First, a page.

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Photo Essay: Finding Beauty in Chernobyl’s Decay

Chernobyl’s rapid return to nature puts humanity’s impermanence into perspective. There’s beauty to be found in humanity’s absence...

The Last Guard - In 1991, Ukraine had more than 5,500 statues of Lenin — a greater density than in any other part of the former Soviet Union. In the last 20 years, the Ukrainian government has instituted decommunisation or ‘Lenin-fall’, making communist symbols illegal. Today, the only remaining statue of Lenin in Ukraine stands guard at the entrance to Pripyat.

The Russian Woodpecker - The giant Duga radar tower, nicknamed ‘The Russian Woodpecker’, was an early warning radar hidden deep in the forest near Chernobyl. With fake signs to disguise its presence, it was a closely guarded secret. Once one of the most powerful military facilities in the Soviet Union, this colossal structure stands 150 metres high and ¾ of a kilometre long. It was abandoned following the Chernobyl disaster in 1986.

A Shining City -  Founded in 1970, Pripyat was a planned city of 49,000. It was built quickly for the Chernobyl workers and their families. It had 10 shooting galleries, two stadiums, two cultural palaces, a cinema, a school of arts, and 18,136 trees, 33,000 rose plants, 249,247 shrubs.

Sunrise Aisles - “Voshod” meaning Sunrise was one of the first modern supermarkets in Ukraine. It was rumoured to be the only place in Ukraine where Chanel No.5 was sold.

Through the Looking Glass -  A kaleidoscope of colour at the entrance to Pripyat cinema. Artists in the USSR had trouble earning a living unless they joined the state-mandated Union of Artists. This union funded and controlled all aspects of artistic life, most importantly the subject of their artwork - idealised visions of Soviet life that promoted communist ideology.

One Day Only - The Pripyat Amusement Park was due to open for May Day celebrations in 1986. It was open for just one day: April 27, 1986 - the day after the Chernobyl disaster, before the announcement to evacuate the Pripyat was made.

Ghost Hotel - Built in the 1970s, senior party officials, high profile delegations, and other visitors to Chernobyl stayed at the Polissya Hotel. After the Chernobyl meltdown, the hotel was used as a command post for operations and clean-up. With a direct view of Chernobyl, spotters stood on the hotel roof and by radio guided helicopters dropping sacks of sand into the inferno reactor fire.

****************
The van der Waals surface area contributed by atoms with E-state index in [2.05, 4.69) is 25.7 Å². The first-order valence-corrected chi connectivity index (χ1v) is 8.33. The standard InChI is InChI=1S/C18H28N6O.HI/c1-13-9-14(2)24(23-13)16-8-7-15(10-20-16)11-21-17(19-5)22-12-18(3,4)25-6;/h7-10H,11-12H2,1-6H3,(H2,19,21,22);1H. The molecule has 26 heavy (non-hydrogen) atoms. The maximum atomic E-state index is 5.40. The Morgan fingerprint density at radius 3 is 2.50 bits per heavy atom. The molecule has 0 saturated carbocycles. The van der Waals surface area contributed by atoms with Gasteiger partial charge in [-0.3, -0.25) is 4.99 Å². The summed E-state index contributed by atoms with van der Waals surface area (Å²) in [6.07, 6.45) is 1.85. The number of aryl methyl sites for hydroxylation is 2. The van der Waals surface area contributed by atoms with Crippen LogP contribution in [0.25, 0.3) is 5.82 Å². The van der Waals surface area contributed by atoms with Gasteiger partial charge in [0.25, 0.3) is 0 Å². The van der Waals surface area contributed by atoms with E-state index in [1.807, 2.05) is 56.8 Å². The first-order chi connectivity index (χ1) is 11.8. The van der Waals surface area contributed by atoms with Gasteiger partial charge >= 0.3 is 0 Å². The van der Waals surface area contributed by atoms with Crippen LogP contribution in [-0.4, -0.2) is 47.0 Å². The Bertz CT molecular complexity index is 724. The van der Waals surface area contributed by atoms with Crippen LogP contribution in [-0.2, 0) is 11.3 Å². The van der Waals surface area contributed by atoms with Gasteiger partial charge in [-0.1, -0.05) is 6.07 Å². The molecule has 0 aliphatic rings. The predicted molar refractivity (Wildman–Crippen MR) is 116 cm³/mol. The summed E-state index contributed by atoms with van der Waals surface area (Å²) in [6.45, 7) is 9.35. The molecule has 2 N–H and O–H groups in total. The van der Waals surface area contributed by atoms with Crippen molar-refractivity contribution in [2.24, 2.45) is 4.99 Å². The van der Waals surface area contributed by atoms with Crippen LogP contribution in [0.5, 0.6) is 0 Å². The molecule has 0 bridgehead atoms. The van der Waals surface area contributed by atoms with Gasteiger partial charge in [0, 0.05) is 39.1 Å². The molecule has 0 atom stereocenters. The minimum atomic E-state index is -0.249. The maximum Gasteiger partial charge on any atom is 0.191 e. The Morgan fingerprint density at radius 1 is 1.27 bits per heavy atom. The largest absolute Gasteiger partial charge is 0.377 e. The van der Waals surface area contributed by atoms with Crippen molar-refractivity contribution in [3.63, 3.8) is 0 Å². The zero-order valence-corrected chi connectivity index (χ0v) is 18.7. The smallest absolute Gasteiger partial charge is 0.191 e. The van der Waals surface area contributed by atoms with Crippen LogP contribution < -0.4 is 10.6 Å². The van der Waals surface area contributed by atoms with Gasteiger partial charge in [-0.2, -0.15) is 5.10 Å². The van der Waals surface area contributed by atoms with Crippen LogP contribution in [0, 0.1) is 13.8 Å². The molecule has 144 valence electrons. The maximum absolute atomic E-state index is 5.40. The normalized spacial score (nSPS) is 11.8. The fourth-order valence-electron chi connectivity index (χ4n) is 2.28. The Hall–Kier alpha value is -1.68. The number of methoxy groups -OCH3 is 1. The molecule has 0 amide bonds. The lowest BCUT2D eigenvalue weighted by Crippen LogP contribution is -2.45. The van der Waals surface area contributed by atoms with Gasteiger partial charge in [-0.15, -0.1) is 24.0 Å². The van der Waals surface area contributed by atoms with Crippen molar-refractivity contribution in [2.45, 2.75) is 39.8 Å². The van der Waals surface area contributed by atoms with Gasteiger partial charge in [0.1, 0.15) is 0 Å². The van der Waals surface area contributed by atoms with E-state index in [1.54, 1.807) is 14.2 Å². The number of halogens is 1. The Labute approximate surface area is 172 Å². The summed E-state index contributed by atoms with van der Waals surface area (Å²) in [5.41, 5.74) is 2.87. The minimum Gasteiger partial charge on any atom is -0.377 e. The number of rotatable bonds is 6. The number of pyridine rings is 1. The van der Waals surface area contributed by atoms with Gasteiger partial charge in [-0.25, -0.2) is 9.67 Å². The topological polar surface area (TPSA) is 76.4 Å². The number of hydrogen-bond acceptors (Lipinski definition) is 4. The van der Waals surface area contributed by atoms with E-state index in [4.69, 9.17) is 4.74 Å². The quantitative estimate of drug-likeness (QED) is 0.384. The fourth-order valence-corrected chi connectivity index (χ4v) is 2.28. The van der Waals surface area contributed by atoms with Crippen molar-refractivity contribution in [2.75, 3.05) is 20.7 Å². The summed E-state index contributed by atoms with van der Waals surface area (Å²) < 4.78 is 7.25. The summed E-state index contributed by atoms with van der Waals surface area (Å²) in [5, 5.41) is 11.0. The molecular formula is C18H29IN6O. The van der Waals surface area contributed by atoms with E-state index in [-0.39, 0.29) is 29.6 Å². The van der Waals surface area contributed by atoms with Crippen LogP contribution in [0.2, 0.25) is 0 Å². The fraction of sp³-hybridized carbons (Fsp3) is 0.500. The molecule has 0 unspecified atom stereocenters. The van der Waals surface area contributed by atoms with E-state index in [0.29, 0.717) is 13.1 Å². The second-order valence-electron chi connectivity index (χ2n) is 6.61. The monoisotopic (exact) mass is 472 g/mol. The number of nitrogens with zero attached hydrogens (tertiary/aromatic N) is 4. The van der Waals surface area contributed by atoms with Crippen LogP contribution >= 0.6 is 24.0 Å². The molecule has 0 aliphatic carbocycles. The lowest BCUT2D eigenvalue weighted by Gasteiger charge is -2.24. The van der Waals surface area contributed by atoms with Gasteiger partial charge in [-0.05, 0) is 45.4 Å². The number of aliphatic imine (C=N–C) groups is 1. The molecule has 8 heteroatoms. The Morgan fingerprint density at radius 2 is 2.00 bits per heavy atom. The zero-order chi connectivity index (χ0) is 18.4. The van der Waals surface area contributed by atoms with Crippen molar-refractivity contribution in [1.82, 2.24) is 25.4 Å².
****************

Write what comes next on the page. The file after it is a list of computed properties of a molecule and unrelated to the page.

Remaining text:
Frozen in Time - Up to 600,000 civil and military personnel, known as ‘liquidators’, took part in the Chernobyl clean-up. The liquidators hosed down streets, fell trees, and went from apartment to apartment killing the pets of evacuated residents. More than 30 years on, posters in apartments and public buildings remain. 

Shop our Ukrainian posters below or explore the collection hereComrade Kiev also creates sustainable, ethical, design-led tours to the most incredible places on earth. We’ve built close relationships with local guides, and will work with you to create an extraordinary trip which fits your budget, timeline and interests. Follow in the footsteps of legendary polar explorers, climb smoking volcanoes in the remote Far East, or cross the endless Gobi desert on camelback. We’ll take you there. We’ll get you closer. Explore our tours.

Peaceful Skies For Children of the Earth | Ukraine | 1986£300.00
Drug Addiction is Suicide | Ukraine | 1988£1,250.00
Cleopatra | Ukraine | 1963£150.00
List of all posters

Further Reading

architecture

Soviet Status Symbols: The Unique Balconies of the USSR

In Ukraine, there are balconies shaped like ship hulls and castles. DIY renovations extend over the streets below, each decorated in a unique style representative of their owner’s identity and requirements.

company

Celebrating 60 Years of Humans in Space with a New Tour

60 years ago today, humans left Earth for the first time. On 12th April 1961, Soviet cosmonaut, Yuri Gagarin, achieved Godlike status when he orbited the earth for 1 hour and 48 minutes onboard the Vostok 1. From outer space, borders vanish; and the conflicts that divide nations fade away. Space is our future.

company

Announcing Sustainable, Ethical, Design-led Tours to the Former USSR

Posters tell the stories of the USSR. But not the whole story. The rest needs to be experienced. I’ve had several customers ask for advice on travelling to the former Soviet republics. In my own experience, I’ve found that travelling to many of these countries is often difficult. I wanted to change that.

architecture

Photo Essay: Inside Tashkent's Space-aged Subway Station

Public transit for the masses was one of the cornerstones of Communist ideology. In the 1930s, automobile production was limited in favour of building new metro systems. The best artists and sculptors were employed to decorate the stations with patterned ceilings, soaring arches and dazzling chandeliers. Many stations boasted elaborate mosaics of the Soviet space program or heroes of industry.

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